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· 4 min read
Adam Kecskes

I missed my very first payment of rent at my new apartment. Imagine my surprise when I found a notice to vacate on my door. I quickly fixed the problem with the property managers; apparently the auto-pay system didn’t go through, despite my double-checking all the numbers. They forgave the late fee [“just this once!”] and moved on.

I didn’t move on, at least for twenty or so minutes. I felt mildly guilty and very embarrassed. What a way to start living in a new apartment complex! I was blaming myself for a mistake anyone could have made.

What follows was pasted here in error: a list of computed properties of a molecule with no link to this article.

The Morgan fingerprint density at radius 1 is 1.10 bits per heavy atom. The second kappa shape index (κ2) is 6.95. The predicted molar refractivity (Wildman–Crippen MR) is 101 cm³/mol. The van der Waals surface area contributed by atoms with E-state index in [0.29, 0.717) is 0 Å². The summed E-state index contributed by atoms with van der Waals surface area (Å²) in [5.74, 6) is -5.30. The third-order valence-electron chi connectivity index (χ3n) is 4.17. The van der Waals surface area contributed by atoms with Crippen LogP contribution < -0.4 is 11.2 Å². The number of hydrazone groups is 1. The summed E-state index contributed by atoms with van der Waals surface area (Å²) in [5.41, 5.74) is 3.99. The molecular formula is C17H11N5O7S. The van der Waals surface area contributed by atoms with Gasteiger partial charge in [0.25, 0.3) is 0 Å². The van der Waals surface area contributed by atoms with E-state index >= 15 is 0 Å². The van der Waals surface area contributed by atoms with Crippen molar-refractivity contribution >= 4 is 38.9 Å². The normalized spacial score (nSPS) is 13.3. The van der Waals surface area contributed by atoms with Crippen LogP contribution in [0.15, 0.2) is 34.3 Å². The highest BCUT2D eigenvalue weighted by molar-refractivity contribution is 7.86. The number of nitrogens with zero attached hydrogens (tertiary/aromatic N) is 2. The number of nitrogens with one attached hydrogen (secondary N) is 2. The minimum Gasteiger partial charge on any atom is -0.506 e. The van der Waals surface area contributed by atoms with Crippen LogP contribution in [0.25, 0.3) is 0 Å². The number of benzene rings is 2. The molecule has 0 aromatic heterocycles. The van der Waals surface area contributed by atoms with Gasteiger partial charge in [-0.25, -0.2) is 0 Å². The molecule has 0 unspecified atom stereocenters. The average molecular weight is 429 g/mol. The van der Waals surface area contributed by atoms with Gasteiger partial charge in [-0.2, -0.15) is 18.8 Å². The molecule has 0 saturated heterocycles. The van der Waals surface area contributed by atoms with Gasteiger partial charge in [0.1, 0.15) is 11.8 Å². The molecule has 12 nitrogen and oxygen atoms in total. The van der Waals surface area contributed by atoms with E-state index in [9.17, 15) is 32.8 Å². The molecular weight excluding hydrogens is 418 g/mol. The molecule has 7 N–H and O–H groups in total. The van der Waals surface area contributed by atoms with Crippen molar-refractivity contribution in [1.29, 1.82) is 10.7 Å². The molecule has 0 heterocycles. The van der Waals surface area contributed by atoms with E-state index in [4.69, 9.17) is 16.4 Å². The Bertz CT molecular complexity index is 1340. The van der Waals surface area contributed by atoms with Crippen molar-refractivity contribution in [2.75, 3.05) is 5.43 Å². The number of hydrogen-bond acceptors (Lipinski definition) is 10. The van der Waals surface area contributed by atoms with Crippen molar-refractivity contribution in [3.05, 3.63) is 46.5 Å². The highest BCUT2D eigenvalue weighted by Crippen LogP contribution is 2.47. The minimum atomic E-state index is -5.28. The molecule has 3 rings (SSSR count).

For what, exactly, am I blaming myself for, I had to ask? A typo? A computer glitch? Forgetting to check my calendar?

A lot of my sense of guilt has come from the sorts of experiences like these I’ve had in my past. In my mind’s eye, I grew up in a culture that was oriented toward blaming others for problems and as a result, I gained the habit of blaming myself for the tiniest of infractions. If I blame myself, I reasoned, I won’t be blamed so often by others.

How wrong I’d been on that.